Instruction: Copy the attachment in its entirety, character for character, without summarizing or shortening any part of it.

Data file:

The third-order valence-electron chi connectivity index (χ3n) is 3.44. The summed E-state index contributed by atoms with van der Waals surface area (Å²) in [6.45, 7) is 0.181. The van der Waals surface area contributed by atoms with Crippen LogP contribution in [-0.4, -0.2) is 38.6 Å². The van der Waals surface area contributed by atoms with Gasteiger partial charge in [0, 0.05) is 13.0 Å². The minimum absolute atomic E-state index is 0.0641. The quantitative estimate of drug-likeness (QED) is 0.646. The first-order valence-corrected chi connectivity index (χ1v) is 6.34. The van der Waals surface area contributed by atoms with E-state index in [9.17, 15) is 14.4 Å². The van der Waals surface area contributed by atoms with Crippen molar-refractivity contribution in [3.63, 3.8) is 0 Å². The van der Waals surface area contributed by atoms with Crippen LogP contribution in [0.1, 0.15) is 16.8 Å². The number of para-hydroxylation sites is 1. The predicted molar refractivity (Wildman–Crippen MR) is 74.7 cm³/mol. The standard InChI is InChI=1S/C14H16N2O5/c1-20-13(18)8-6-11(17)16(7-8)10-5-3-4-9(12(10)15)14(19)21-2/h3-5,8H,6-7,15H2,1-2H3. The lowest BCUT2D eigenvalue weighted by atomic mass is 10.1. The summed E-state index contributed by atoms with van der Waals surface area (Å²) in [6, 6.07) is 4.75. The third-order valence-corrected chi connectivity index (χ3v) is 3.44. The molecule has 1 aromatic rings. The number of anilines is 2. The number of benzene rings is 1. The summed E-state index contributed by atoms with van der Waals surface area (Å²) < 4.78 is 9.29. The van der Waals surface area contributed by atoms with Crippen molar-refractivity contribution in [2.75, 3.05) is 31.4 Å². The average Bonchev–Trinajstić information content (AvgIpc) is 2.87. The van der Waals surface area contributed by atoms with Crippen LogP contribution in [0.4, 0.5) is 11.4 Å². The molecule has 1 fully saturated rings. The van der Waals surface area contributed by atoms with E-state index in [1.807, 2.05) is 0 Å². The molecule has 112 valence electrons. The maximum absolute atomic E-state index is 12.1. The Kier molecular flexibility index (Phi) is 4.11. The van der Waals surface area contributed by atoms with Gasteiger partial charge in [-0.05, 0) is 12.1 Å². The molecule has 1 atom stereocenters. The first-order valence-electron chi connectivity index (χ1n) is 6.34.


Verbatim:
The third-order valence-electron chi connectivity index (χ3n) is 3.44. The summed E-state index contributed by atoms with van der Waals surface area (Å²) in [6.45, 7) is 0.181. The van der Waals surface area contributed by atoms with Crippen LogP contribution in [-0.4, -0.2) is 38.6 Å². The van der Waals surface area contributed by atoms with Gasteiger partial charge in [0, 0.05) is 13.0 Å². The minimum absolute atomic E-state index is 0.0641. The quantitative estimate of drug-likeness (QED) is 0.646. The first-order valence-corrected chi connectivity index (χ1v) is 6.34. The van der Waals surface area contributed by atoms with E-state index in [9.17, 15) is 14.4 Å². The van der Waals surface area contributed by atoms with Crippen molar-refractivity contribution in [3.63, 3.8) is 0 Å². The van der Waals surface area contributed by atoms with Crippen LogP contribution in [0.1, 0.15) is 16.8 Å². The number of para-hydroxylation sites is 1. The predicted molar refractivity (Wildman–Crippen MR) is 74.7 cm³/mol. The standard InChI is InChI=1S/C14H16N2O5/c1-20-13(18)8-6-11(17)16(7-8)10-5-3-4-9(12(10)15)14(19)21-2/h3-5,8H,6-7,15H2,1-2H3. The lowest BCUT2D eigenvalue weighted by atomic mass is 10.1. The summed E-state index contributed by atoms with van der Waals surface area (Å²) in [6, 6.07) is 4.75. The third-order valence-corrected chi connectivity index (χ3v) is 3.44. The molecule has 1 aromatic rings. The number of anilines is 2. The number of benzene rings is 1. The summed E-state index contributed by atoms with van der Waals surface area (Å²) < 4.78 is 9.29. The van der Waals surface area contributed by atoms with Crippen molar-refractivity contribution in [2.75, 3.05) is 31.4 Å². The average Bonchev–Trinajstić information content (AvgIpc) is 2.87. The van der Waals surface area contributed by atoms with Crippen LogP contribution in [0.4, 0.5) is 11.4 Å². The molecule has 1 fully saturated rings. The van der Waals surface area contributed by atoms with E-state index in [1.807, 2.05) is 0 Å². The molecule has 112 valence electrons. The maximum absolute atomic E-state index is 12.1. The Kier molecular flexibility index (Phi) is 4.11. The van der Waals surface area contributed by atoms with Gasteiger partial charge in [-0.05, 0) is 12.1 Å². The molecule has 1 atom stereocenters. The first-order valence-electron chi connectivity index (χ1n) is 6.34.